The negotiating marathon between Greece and the euro states has become a symbol of how difficult it is to implement bailout policies within the monetary union, and confronts the euro area with the most serious challenge that it has ever faced. The heads of state and government struggled for 17 hours to reach an agreement designed to reconcile Greece’s financial needs with the security requirements of the creditor countries. What has emerged is a key issues paper which makes demands on the Greek government that even Federal Chancellor Angela Merkel called “harsh” in her first public statement on the subject.
The negotiations on the third bailout package for Greece are still going on, but the euro area has already paid a high price for it. The compromise on which it is based is clearly very controversial. Some of its critics believe that it does not make sense in economic terms, whereas others point out that it may have adverse political effects.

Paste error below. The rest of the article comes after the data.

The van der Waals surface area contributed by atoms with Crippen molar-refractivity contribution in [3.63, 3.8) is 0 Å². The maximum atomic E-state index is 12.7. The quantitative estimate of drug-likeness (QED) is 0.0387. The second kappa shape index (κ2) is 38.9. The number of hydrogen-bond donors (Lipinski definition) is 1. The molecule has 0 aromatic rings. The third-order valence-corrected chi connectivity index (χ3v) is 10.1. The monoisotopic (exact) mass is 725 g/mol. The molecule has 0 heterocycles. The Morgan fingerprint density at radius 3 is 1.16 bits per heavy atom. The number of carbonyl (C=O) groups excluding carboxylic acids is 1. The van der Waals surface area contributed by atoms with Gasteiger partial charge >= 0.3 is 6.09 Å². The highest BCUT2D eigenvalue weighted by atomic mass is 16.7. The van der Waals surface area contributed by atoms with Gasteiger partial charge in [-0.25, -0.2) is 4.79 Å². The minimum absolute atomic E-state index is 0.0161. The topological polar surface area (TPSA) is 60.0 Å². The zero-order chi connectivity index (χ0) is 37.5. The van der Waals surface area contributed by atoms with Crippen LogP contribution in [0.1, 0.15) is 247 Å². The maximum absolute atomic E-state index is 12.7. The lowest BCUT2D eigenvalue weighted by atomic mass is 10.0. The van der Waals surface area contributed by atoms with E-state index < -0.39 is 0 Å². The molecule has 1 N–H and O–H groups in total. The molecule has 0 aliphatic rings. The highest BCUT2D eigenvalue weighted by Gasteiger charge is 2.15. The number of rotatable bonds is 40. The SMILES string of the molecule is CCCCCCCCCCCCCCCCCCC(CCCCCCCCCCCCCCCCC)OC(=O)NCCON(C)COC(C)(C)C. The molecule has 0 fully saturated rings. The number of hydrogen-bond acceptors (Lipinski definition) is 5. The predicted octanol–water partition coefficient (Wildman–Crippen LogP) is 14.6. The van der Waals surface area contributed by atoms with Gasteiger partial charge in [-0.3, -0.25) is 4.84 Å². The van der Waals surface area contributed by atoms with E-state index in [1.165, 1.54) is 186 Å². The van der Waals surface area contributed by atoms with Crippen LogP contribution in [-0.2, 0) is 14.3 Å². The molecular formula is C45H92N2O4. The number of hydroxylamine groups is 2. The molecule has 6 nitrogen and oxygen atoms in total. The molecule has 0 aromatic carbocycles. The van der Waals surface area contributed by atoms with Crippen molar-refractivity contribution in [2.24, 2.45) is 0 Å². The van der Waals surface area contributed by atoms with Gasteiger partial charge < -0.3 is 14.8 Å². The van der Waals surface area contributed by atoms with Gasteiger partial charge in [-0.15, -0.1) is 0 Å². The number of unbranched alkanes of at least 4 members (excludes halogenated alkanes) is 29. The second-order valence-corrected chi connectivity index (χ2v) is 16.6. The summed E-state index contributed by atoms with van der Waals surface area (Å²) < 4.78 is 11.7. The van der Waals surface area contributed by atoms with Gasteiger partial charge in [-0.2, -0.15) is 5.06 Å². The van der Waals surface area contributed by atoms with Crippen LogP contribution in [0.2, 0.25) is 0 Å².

What in fact is Greece expected to do? And what does all this mean with regard to sovereignty and democracy? The authors Katharina Gnath and Isabell Hoffmann answer these questions in the new spotlight europe on “Money or Democracy? Greece and the Euro Dilemma”
Publication: spotlight europe 03/2015: Money or Democracy? Greece and the Euro Dilemma
The negotiations on the third bailout package for Greece are still going on, but the euro area has already paid a high price for it. The compromise ...